The language surrounding corporate takeovers often sounds as if it belongs in a video game or James Bond movie. When chief executives bid billions of dollars for control of rival companies, the air is filled with references to poison pills, golden parachutes, greenmail, shark repellent, and the Pac-Man defense.
The complex maneuvers described by these colorful terms are sometimes confusing even to those who speak the specialized language of takeovers. The deals can be baffling to individual shareholders asked to sell a small stake in a publicly traded company.
In the wake of criticism surrounding last autumn's especially messy four-way takeover battle involving the Bendix Corporation, Allied Corporation, Martin Marietta Corporation, and United Technologies Corporation, the Securities and Exchange Commission (SEC) named an 18-member advisory panel. The group's assignment was to study takeovers and suggest changes in the laws and regulations that govern them.
Last week the panel issued its final report, which included 50 recommendations for the commission. ''We concentrated our work and recommendations on shareholders' interests,'' notes Dean LeBaron, chairman of the SEC'S Advisory Committee on Tender Offers. Mr. LeBaron is president of Batterymarch Financial Management, a Boston-based portfolio management firm.
Key recommendations include:
* Tightening the rules for disclosing when a company has purchased more than 5 percent of another company's stock. This is to control an acquirer's ability to amass a large block of stock secretly.
* Limiting the methods a company can use to acquire more than 20 percent of a target. This is to ensure that all stockholders get a share of any premium paid for control of a company.
* Requiring annual disclosure, and advisory stockholder voting, on golden parachutes. These are the generous severance packages given to executives if control of a company changes. The panel also recommends that the awarding of such contracts be prohibited once a takeover battle is under way.
The next step is for the agency to study the proposals, some of which would require changes in legislation. The report was also sent to the Senate Banking Committee, which had asked the advisory committee to examine several tender-related issues.
While the panel suggested tightening some takeover rules, the group's No. 1 recommendation was that regulation should neither promote nor deter takeovers. Such deals are permissible as long as they are conducted in accordance with laws designed to protect both shareholders' interests and the capital markets, the panel concluded. ''Academic evidence is widespread that the takeover process is at least not demonstrably harmful to shareholders, and some evidence points to its systematic benefits,'' Mr. LeBaron wrote in a letter to SEC chairman John Shad.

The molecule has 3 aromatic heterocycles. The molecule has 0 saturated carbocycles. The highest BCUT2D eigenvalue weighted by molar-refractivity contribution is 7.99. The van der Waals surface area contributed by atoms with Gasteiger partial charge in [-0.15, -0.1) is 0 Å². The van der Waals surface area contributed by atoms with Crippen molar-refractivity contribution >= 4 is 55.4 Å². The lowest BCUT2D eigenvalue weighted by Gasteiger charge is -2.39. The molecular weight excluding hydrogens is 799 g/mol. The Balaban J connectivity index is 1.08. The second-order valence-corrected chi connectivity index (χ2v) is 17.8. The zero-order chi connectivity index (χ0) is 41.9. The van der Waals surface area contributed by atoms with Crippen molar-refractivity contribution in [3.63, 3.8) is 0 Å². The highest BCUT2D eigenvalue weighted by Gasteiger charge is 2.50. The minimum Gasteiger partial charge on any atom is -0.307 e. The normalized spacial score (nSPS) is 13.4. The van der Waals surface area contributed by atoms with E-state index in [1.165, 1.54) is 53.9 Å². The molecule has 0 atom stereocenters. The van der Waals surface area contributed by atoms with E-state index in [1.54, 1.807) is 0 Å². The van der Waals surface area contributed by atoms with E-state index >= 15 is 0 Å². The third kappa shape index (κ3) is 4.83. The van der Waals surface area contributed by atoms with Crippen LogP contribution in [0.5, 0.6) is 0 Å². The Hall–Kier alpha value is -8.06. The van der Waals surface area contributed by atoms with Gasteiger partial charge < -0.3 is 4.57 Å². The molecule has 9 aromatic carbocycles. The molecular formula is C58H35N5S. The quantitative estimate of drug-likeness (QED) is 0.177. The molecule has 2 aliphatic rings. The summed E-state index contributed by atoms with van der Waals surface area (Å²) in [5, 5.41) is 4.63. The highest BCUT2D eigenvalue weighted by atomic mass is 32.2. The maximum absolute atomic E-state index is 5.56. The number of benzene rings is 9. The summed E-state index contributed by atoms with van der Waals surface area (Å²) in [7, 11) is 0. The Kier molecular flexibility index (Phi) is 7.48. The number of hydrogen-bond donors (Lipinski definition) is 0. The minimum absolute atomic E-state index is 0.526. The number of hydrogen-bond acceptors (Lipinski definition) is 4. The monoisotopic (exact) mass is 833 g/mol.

This endorsement of the general premise upon which federal regulation of takeovers has been based failed to please people who want to change the level of takeover regulation.
Panel member Arthur J. Goldberg, a former US Supreme Court justice, argues that no authoritative study has been conducted to determine whether, in the long run, tender offers have contributed to corporate health and profits or shareholder welfare.
And because of a lack of professional advice, the small shareholder ''is literally at sea in a tender offer,'' Mr. Goldberg complains. SEC disclosure documents are ''as esoteric to a small shareholder as (IRS) Form 1040 is to the average taxpayer.''
To help the small shareholder, Mr. Goldberg advocates new procedures to ensure that all shareholders ''receive independent and expert advice as to the fairness of every tender offer.''
And the North American Securities Administrators Association complains the panel's proposals ''still dramatically favor the hostile bidder.'' The association's members administer securities laws in the 50 states.
On the other hand, some panel members contend that too many rules already restrict takeovers. The advisory report ''is essentially a plea for more regulation. Even moderately more regulation is a change in the wrong direction, '' argue two panel members, Frank Easterbrook and Gregg Jarrell. Mr. Easterbrook is a professor at the University of Chicago Law School and Mr. Jarrell is a senior economist at Chicago-based Lexecon Inc., an economics consulting firm.
The proposed rules would make tender offers more scarce, they argue. ''Shareholders in bidders, targets, and bystanders alike would be the losers.'' Instead, these panel members argue, tenders should be regulated ''only the absolute minimum necessary to ensure confidence in securities markets and equitable treatment of the smallest investors.''
Even before the panel's recommendations can be acted upon, the pace of takeover bids, which has remained relatively stable since the mid-1970s, may slow because of the run-up in the stock market. The stronger market makes it harder to find appealing targets, those companies whose market prices are significantly below the value of the company's assets.